With a UBI, you could quit the lowest-paid of your two jobs, while thinking about your future. And what happens? The wage for that lower job goes up! It’s a way of increasing the lowest wages, but an automatic, organic way, that doesn’t prevent anyone from working for 5 USD/hour if that’s what they really want (to learn the trade or whatever).

3. The environment

I think it’d be great for the environment if Bernie Sanders became president. Really, Trump IS drowning us. The Madrid meeting was a disaster much because of Trump pulling USA from the Paris agreement.

But what is the most effective way to get rid of a country’s pollution, besides from just crushing its economy?

A carbon tax

In the EU, the cost of burning CO2 has increased so much that our coal power plants are shutting down. By themselves. UK had long periods in 2019 during which no electricity came from coal. In Spain, the coal power produced 33% less electricity in 2019 than they did in 2018. According to the Carbon Tracker, 79% of Europe’s coal power plants are now losing money. This is because the European carbon tax has increased dramatically, by a policy known as ”Swedish proposal”.

But maybe you have seen some disastrous news from France last year, with ”yellow vests” trashing the country? They were protesting a higher French carbon tax, since for them, the money just disappears. In order to be able to increase the carbon tax a lot, you need to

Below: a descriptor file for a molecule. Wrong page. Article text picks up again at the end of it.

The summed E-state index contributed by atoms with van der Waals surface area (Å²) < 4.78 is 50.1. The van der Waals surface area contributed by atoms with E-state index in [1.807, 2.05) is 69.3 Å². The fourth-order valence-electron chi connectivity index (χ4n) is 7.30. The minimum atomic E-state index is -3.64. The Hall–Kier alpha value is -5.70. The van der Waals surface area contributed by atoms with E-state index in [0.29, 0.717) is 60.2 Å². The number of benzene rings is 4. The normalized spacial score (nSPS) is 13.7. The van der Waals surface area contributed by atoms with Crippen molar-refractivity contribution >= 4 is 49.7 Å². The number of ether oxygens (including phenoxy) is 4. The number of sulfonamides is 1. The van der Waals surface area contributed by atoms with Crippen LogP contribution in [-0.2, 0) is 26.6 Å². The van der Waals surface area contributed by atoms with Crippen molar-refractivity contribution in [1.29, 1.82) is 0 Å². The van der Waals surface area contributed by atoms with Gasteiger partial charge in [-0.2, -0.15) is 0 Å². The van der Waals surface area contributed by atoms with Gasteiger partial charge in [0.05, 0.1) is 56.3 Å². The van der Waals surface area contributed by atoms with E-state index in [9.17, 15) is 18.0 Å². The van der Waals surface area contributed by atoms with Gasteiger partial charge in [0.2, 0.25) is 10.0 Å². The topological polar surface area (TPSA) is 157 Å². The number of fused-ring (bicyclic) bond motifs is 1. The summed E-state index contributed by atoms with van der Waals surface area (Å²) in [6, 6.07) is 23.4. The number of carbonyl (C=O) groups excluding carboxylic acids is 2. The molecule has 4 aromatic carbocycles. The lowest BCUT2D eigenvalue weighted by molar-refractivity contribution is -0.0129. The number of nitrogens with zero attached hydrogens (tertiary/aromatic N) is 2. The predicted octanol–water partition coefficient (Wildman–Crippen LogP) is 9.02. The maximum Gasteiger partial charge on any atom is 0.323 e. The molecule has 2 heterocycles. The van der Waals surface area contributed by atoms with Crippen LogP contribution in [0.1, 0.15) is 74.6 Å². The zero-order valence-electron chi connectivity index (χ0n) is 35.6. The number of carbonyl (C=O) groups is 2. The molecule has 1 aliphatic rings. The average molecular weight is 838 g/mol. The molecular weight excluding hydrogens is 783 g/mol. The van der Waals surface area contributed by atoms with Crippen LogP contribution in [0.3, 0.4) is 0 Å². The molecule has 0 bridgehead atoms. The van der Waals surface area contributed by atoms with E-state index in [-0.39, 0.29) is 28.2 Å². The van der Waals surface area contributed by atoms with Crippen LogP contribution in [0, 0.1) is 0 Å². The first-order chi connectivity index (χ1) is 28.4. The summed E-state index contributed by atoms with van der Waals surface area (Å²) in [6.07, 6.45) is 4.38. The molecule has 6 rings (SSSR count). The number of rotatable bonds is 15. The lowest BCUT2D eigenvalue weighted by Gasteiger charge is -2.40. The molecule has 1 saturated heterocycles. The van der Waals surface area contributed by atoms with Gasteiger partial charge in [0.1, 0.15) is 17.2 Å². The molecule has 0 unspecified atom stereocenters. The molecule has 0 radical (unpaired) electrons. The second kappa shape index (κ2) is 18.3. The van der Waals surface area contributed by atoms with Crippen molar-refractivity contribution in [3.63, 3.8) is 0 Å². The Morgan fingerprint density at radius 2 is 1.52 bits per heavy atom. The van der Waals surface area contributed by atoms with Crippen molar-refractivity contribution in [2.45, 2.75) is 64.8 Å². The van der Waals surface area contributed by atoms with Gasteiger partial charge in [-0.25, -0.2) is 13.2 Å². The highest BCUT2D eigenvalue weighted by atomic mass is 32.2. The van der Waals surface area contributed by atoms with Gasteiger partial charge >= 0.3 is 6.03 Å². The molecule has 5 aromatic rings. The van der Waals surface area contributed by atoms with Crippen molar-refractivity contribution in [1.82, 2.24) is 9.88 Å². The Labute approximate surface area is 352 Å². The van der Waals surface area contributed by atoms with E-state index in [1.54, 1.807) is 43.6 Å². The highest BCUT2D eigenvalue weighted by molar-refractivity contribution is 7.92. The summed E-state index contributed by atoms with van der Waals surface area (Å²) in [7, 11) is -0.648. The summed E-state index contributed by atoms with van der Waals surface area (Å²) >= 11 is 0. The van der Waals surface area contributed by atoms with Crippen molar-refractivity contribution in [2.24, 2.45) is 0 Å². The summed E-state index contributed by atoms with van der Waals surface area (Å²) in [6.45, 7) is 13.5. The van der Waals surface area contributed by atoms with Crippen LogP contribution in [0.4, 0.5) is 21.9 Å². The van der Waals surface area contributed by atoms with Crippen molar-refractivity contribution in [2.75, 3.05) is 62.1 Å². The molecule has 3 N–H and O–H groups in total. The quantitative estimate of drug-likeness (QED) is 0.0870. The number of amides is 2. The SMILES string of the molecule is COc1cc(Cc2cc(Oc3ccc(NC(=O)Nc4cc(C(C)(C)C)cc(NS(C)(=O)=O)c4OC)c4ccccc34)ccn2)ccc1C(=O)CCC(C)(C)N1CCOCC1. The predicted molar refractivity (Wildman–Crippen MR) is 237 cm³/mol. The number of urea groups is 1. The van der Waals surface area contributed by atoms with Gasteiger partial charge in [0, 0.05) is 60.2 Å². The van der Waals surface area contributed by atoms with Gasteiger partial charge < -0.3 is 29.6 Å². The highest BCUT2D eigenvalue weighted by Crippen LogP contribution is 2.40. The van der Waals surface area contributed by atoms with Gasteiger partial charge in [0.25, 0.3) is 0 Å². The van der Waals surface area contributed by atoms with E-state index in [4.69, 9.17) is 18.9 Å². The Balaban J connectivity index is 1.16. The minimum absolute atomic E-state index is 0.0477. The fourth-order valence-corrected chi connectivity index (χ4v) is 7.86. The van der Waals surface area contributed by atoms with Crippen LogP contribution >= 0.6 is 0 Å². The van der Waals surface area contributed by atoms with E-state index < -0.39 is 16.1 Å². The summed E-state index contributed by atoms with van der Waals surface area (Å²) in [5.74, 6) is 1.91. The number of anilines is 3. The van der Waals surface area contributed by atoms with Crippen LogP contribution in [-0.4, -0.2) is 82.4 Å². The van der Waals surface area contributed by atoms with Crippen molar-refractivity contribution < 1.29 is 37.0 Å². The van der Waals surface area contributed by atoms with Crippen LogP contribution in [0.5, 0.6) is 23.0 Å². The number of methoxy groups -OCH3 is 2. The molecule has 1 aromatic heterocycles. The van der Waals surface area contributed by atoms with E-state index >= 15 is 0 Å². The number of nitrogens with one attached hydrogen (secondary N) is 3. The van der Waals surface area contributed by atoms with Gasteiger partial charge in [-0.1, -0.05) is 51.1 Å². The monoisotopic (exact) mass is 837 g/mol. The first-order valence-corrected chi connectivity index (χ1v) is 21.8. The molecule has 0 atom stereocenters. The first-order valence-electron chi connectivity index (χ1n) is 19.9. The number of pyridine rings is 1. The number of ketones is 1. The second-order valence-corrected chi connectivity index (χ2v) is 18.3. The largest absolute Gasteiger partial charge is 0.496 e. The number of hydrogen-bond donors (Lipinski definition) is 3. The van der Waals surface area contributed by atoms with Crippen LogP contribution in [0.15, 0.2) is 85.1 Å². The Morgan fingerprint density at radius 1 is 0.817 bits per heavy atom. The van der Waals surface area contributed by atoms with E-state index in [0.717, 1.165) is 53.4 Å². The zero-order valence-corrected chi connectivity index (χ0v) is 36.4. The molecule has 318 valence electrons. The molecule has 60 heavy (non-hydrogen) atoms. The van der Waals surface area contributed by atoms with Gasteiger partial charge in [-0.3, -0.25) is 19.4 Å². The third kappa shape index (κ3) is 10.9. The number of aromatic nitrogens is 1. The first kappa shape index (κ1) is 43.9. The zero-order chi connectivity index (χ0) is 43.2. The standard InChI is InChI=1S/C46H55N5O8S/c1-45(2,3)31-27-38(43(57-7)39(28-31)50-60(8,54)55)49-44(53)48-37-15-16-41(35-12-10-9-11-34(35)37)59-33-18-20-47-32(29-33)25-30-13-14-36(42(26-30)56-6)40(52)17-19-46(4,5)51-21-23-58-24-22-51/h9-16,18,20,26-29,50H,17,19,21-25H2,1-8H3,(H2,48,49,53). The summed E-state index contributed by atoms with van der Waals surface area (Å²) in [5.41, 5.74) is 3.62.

give it back to the people, in equal dollars per head

Which is EXACTLY how Yang plans to pay for part of the UBI. Most people would gain from a higher carbon tax. Most people would gain from us saving our own planet. That’s the only way we can do it, since most people don’t really care so much about refugees from Bangladesh entering India etc. I’m sure you know one or two persons who eat meat, drive or fly.

Then let’s talk about nuclear energy. Sanders want the US energy policy to be 100% renewable. It simply does not work, physically. Now, I don’t know all the rivers you have in the US, and the numbers, but in Sweden, a country a lot more scarcely populated than the USA, and with tons of rivers, we can’t build any more hydrogen power. In fact, if we care about our species, we might need to shut some down. So we need more stable energy, that is always there, no matter if the sun shines or the wind blows. Maybe that’s possible in the US, with your huge non-clouded deserts, and super-effective electricity wires that take that energy from west to east in a second, I actually don’t know as I haven’t looked into it.